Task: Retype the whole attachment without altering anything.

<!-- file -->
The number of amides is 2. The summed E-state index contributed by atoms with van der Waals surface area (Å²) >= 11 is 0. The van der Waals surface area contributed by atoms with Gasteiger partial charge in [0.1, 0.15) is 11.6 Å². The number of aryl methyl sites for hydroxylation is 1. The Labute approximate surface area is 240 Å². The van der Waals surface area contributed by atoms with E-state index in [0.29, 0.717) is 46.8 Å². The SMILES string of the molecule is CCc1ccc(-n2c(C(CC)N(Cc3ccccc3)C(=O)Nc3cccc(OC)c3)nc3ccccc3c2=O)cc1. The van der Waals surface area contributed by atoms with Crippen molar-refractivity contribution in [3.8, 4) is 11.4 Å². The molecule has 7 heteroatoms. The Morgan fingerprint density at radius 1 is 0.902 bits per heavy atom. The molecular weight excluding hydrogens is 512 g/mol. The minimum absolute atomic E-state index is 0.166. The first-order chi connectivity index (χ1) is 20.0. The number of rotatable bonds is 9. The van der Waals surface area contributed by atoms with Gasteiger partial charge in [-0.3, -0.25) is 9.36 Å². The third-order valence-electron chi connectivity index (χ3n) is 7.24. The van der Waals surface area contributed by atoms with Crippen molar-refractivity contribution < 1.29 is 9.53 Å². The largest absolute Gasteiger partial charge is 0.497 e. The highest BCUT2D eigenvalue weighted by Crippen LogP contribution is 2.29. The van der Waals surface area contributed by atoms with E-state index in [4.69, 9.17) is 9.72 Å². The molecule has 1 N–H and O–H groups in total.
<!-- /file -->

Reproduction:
The number of amides is 2. The summed E-state index contributed by atoms with van der Waals surface area (Å²) >= 11 is 0. The van der Waals surface area contributed by atoms with Gasteiger partial charge in [0.1, 0.15) is 11.6 Å². The number of aryl methyl sites for hydroxylation is 1. The Labute approximate surface area is 240 Å². The van der Waals surface area contributed by atoms with E-state index in [0.29, 0.717) is 46.8 Å². The SMILES string of the molecule is CCc1ccc(-n2c(C(CC)N(Cc3ccccc3)C(=O)Nc3cccc(OC)c3)nc3ccccc3c2=O)cc1. The van der Waals surface area contributed by atoms with Crippen molar-refractivity contribution in [3.8, 4) is 11.4 Å². The molecule has 7 heteroatoms. The Morgan fingerprint density at radius 1 is 0.902 bits per heavy atom. The molecular weight excluding hydrogens is 512 g/mol. The minimum absolute atomic E-state index is 0.166. The first-order chi connectivity index (χ1) is 20.0. The number of rotatable bonds is 9. The van der Waals surface area contributed by atoms with Gasteiger partial charge in [-0.3, -0.25) is 9.36 Å². The third-order valence-electron chi connectivity index (χ3n) is 7.24. The van der Waals surface area contributed by atoms with Crippen molar-refractivity contribution < 1.29 is 9.53 Å². The largest absolute Gasteiger partial charge is 0.497 e. The highest BCUT2D eigenvalue weighted by Crippen LogP contribution is 2.29. The van der Waals surface area contributed by atoms with E-state index in [4.69, 9.17) is 9.72 Å². The molecule has 1 N–H and O–H groups in total.